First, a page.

Commentary written by Theodore Harvey (as below) and revised & read by the Rt Rev Anthony Burton, Rector, Church of the Incarnation, Dallas, 19 November 2013.
Choral selections were performed by The Incarnation Choir under the direction of Scott Dettra with Graham Schultz, organ.
Walton marches were performed by Scott Dettra, organ.
I was glad when they said unto me, C. Hubert H. Parry (1848-1918)
I was glad when they said unto me, we will go into the house of the Lord. It was to the glorious sounds of the anthem you just heard, composed by Charles Hubert Hastings Parry for the Coronation of her great-grandfather King Edward VII in 1902, that the twenty-seven-year-old Queen Elizabeth II entered Westminster Abbey to be crowned on the Second of June, 1953. Sixty years later, the Queen still reigns over the United Kingdom and the fifteen Commonwealth Realms, including my own native Canada. Tonight we give thanks for Her Majesty’s six decades of service, including to the Church of England of which she is Supreme Governor and with which this church is in communion. We also celebrate the magnificent legacy of music associated with coronations, from 1727 to 1953. While great music has been written for royal occasions for centuries, it was perhaps in the twentieth century that this collaboration of Music and Monarchy reached its peak; in the words of historian David Starkey, “the coronations of the 20th century are the best, the most beautiful, and the most musically distinguished.” So we welcome you to the Church of the Incarnation and hope you enjoy this celebration of music from the Coronation of Queen Elizabeth II.
It was while on a visit to Kenya, on 6 February 1952, that the former Princess Elizabeth learned that her father King George VI had died and she therefore was now Queen. Coronations traditionally take place a substantial interval after a new monarch’s accession, both to allow for a period of mourning and to adequately prepare for the ceremony. June 2 of the following year was chosen as meteorologists believed it would be sunny; unsurprisingly for those familiar with English weather, they were wrong, but the steady rain did not dampen anyone’s spirits. In charge of the music was Westminster Abbey’s Organist and Master of the Choristers, Australian-born William McKie. The choir for the coronation, with boys and men drawn from various great churches throughout England, consisted of 182 trebles, 37 male altos, 62 tenors, and 67 basses.1 (We don’t have quite that many singers tonight, but we’ll do our best.) Together with a full orchestra, conducted by Sir Adrian Boult, the total number of musicians was 480. One of those 182 choristers, James Wilkinson, many years later recalled his impressions of the big day as an 11-year-old choirboy as follows:
The night before the coronation, after a pillow fight in the dormitory, we did not sleep well and were up at dawn to watch the activity below us in Dean’s Yard…At the dress rehearsal we had been astonished on entering the Abbey to see not the familiar pillars and long vistas but scaffolding, plywood walls, stairways, direction signs and fire extinguishers; but it was only on the day itself, when we emerged onto the coronation theatre, that we got the first breathtaking view of the Abbey in its finery. Bathed in powerful television lights, the setting seemed to sparkle all the more…Once in our places…we took in more fully the glorious riot of colour—the vivid ermine-trimmed crimson robes of the peers and peeresses, the blue and gold carpets and, in the quire, the VIPs, among them ambassadors, princes from Ethiopia, Laos, Vietnam, Cambodia and Thailand, the rulers of Kuwait and Bahrain, and the Sultans of Zanzibar and Perak, many arrayed in gorgeous uniforms with shimmering jewels. Just below us was the Queen of Tonga who had endeared herself to the public by riding in an open-topped carriage despite the rain. With two hours to wait until the service started we prematurely ate our picnic lunch of ham sandwiches and apples, which had been provided in our cassock pockets. The bench seating was very cramped, and our only option for stretching our legs was over the laps of our neighbours, undignified but very necessary as the hours ticked by. Just before the service there was increased excitement and everyone stood, thinking The Queen had arrived. Instead, from under the organ loft came four cleaners armed with carpet sweepers for a last minute tidy up. To a burst of laughter everyone sat down again. Eventually, with The Queen processing slowly up the nave, we began the opening anthem, Parry’s I was glad. William McKie later said that as soon as the first notes had been sung he knew that the service would go well.2At the conclusion of the procession, Archbishop of Canterbury Geoffrey Fisher presented the Queen to the People at each of the four sides of the packed Abbey, saying, “Sirs I here present unto you Queen ELIZABETH, your undoubted Queen: Wherefore all you who are come this day to do your homage and service, Are you willing to do the same?” to which the congregation responded, “GOD SAVE QUEEN ELIZABETH.” Following a trumpet fanfare, the Archbishop administered the Oath, the Queen solemnly promising and swearing to “govern the Peoples of the United Kingdom of Great Britain and Northern Ireland, Canada, Australia, New Zealand, the Union of South Africa, Pakistan and Ceylon…according to their respective laws and customs,” and to maintain “the Laws of God and the true profession of the Gospel” and the settlement of the Church of England. Following the Oath, the Moderator of the General Assembly of the Church of Scotland presented the Queen with the Holy Bible. The Bible then returned to the Altar, the liturgy itself began, with this Introit, the first of several pieces written especially for the occasion, by one of Britain’s most eminent living composers, Herbert Howells: Behold, O God Our Defender.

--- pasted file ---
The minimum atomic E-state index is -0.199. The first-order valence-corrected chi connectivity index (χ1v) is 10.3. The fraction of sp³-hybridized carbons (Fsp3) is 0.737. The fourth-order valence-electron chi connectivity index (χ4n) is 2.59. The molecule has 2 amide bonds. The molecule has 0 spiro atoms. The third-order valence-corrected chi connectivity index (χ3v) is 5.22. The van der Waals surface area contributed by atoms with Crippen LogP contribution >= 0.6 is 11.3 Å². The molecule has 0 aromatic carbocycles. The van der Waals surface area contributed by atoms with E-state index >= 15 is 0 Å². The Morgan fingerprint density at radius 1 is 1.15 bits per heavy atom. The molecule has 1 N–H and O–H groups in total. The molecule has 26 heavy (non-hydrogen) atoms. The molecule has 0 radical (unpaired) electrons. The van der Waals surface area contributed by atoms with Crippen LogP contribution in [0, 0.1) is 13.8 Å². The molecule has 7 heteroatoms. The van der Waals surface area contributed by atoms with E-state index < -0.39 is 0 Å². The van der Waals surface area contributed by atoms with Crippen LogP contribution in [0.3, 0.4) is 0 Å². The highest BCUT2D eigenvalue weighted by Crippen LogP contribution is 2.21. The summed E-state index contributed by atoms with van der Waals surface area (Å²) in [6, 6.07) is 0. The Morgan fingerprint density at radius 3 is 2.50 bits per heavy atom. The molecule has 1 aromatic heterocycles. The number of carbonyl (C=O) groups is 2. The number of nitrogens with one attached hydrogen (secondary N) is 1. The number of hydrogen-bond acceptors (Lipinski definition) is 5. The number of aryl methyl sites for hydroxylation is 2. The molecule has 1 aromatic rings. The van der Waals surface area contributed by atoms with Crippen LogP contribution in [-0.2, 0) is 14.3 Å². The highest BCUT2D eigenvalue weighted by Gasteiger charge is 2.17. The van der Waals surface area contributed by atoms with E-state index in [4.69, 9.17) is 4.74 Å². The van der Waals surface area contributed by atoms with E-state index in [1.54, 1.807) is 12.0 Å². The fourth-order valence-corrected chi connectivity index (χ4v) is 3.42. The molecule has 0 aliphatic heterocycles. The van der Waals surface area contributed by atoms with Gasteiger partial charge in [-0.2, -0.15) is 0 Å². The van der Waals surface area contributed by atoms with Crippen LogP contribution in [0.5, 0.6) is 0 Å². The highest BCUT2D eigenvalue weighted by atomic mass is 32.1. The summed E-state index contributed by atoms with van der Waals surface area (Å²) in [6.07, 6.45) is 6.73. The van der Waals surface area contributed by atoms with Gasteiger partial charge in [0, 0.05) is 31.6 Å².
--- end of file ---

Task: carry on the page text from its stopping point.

After the introit, the Kyrie was said and the Epistle and Gospel were read by participating bishops, and the choir sang the Creed from the Mass in G Minor by Ralph Vaughan Williams.
Today the British Monarchy is known for the world’s highest standards in well-organized pageantry. But this has not always been the case; coronations in the 18th century were frankly a bit of a mess. In the liner notes to a contemporary reconstruction of the 1727 coronation of King George II, for which the next piece was originally written, we read: